Professor Davíd Carrasco has been to "the place where the gods were created."
That's what the Aztecs called the monumental capital city of Teotihuacan centuries after its fall.
Teotihuacan, located about 30 miles northeast of Mexico City, with its long boulevard (also known as the Avenue of the Dead) and large pyramids, was inhabited from the first century AD through the seventh century AD, during which it became the greatest imperial city of pre-Hispanic Mexico.
Since the beginning of the twentieth century, parts of its residential and ceremonial buildings have been excavated, and a major mapping project took place in the 1970s. One of the most intriguing digs is underway and is being led by the Mexican archaeologist Sergio Gómez. Gómez spoke about some of what he's found inside the tunnel (the count totals about 70,000 large and small objects) during a public talk at Harvard University on October 6.
HDS communications spoke with Gómez by email, as well as with Carrasco, the Neil L. Rudenstine Professor of the Study of Latin America and director of the Moses Mesoamerican Archive and Research Project, about the significance of Gómez's work and what it's like to visit the ancient city.
HDS: How many objects have you found through the dig? What have been the most significant and what have they told you about Teotihuacan and its people?
SG: During the process of exploring the tunnel we found more than 75,000 objects made of ceramics, jade, serpentine and other green stones of great value for Mesoamerican peoples. We discovered fifteen rubber balls similar to those used in the Mesoamerican ball game, hundreds of very large conch shells which had been imported from the Caribbean Sea. We found liquid mercury, thousands of objects made of pyrite, many bones of large felines, more than 4,000 objects of wood, and more than 15,000 seeds of different plants utilized for ritual purposes. As part of the main offering in the tunnel we found four large sculptures carved in green stone, three corresponding to women and one to a man. Perhaps the most surprising discovery were the fragments of skin, possibly human skin.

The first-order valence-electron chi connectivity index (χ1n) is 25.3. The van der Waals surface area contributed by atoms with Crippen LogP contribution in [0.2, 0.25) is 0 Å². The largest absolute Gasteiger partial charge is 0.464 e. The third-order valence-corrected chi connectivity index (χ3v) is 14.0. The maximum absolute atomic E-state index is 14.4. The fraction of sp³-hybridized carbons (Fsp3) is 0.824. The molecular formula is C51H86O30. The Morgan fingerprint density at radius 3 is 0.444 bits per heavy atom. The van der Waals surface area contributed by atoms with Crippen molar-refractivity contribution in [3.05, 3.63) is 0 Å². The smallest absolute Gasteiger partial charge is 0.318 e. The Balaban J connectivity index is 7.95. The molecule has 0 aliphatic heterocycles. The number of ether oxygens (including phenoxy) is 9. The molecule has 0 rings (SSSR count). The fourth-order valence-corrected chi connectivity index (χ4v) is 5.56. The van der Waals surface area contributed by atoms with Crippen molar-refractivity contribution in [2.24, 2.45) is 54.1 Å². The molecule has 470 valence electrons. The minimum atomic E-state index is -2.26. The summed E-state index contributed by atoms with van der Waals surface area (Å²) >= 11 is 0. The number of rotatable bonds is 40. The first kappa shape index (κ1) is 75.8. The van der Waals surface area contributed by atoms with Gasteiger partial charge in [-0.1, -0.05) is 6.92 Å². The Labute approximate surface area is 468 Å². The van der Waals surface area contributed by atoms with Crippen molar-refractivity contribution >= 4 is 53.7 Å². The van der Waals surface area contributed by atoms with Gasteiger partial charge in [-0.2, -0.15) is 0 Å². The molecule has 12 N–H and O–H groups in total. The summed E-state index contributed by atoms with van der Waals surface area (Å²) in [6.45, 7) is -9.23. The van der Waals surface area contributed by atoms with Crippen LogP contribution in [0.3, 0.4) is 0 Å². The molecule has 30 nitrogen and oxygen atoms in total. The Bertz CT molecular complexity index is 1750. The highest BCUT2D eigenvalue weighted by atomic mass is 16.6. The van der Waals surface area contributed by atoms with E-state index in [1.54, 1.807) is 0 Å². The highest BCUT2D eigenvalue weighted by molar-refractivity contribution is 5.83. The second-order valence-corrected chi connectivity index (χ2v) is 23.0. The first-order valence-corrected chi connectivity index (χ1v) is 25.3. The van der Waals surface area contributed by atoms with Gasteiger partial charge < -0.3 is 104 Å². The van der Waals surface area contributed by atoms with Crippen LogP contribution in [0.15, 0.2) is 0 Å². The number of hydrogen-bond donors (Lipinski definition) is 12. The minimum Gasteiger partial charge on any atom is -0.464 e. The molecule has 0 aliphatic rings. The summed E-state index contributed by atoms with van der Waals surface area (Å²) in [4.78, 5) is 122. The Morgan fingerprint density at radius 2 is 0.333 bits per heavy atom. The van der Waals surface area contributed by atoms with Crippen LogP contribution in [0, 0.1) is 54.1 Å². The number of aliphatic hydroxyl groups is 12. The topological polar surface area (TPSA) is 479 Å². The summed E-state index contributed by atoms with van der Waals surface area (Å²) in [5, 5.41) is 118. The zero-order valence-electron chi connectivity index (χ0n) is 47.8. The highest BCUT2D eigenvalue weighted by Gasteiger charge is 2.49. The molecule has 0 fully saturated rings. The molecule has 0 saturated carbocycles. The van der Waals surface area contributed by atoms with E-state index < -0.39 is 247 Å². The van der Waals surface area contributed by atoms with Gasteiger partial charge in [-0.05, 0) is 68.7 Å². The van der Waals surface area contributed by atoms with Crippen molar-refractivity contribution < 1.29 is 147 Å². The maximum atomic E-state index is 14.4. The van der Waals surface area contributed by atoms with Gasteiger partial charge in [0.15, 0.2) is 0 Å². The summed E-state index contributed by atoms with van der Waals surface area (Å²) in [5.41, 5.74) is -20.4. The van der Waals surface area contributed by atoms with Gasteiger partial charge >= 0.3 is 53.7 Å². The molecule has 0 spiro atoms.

HDS: You've visited the excavation site in Teotihuacan multiple times, most recently this summer. What was your impression when you first saw it?
DC: I've been in excavations and tunnels in Mesoamerica before, inside pyramids and other ritual buildings with tunnels. Nothing compares with this tunnel; nothing that I've ever seen.
First of all, you've got to go way down underground. It's not like 10 feet or 15 feet underground. This goes way down. It's 40 feet underground and to get there you have to go down stairways and then you have to climb down a long ladder into this very cool, tight space. The first sense of how serious this is is the profundity just to get to the opening of the tunnel.
Speaking as a Mesoamerican scholar, this resonates with one of the key dimensions of the religious world view of these people and that is the sacred underworld. You really get a sense that you're going into an underworld, not just a tunnel. When Gomez first descended into the shaft leading to the tunnel opening he discovered that the ancient people had actually filled the tunnel in to keep others from finding their way to the center, to the end of the tunnel. The ancient Teotihuacanos hid it, and that's a very powerful first kind of impression that you get when you go down into this tunnel.
HDS: Why would they hide this tunnel?
DC: There was nothing on the surface that the untrained eye would detect to indicate that there was this 105-meter long tunnel below. So, in fact, they found it accidentally. They lowered Gómez down by a rope tied around his waist and when he got to the bottom he saw the remnants of this tunnel that had been filled up almost 2,000 years ago. So, they had dug a tunnel then filled it back up, and in more than half a dozen places they had built walls. They were clearly trying to keep somebody out of that tunnel, which they did. There was no sign on the surface that it was there.
HDS: Why would they have done that?
DC: One is a physical reason; that they were trying to protect what was in the different chambers of the tunnel from looters of their own day. Second, I think there is a religious or spiritual reason of trying to protect the actual ancestral objects and spirits that were buried there.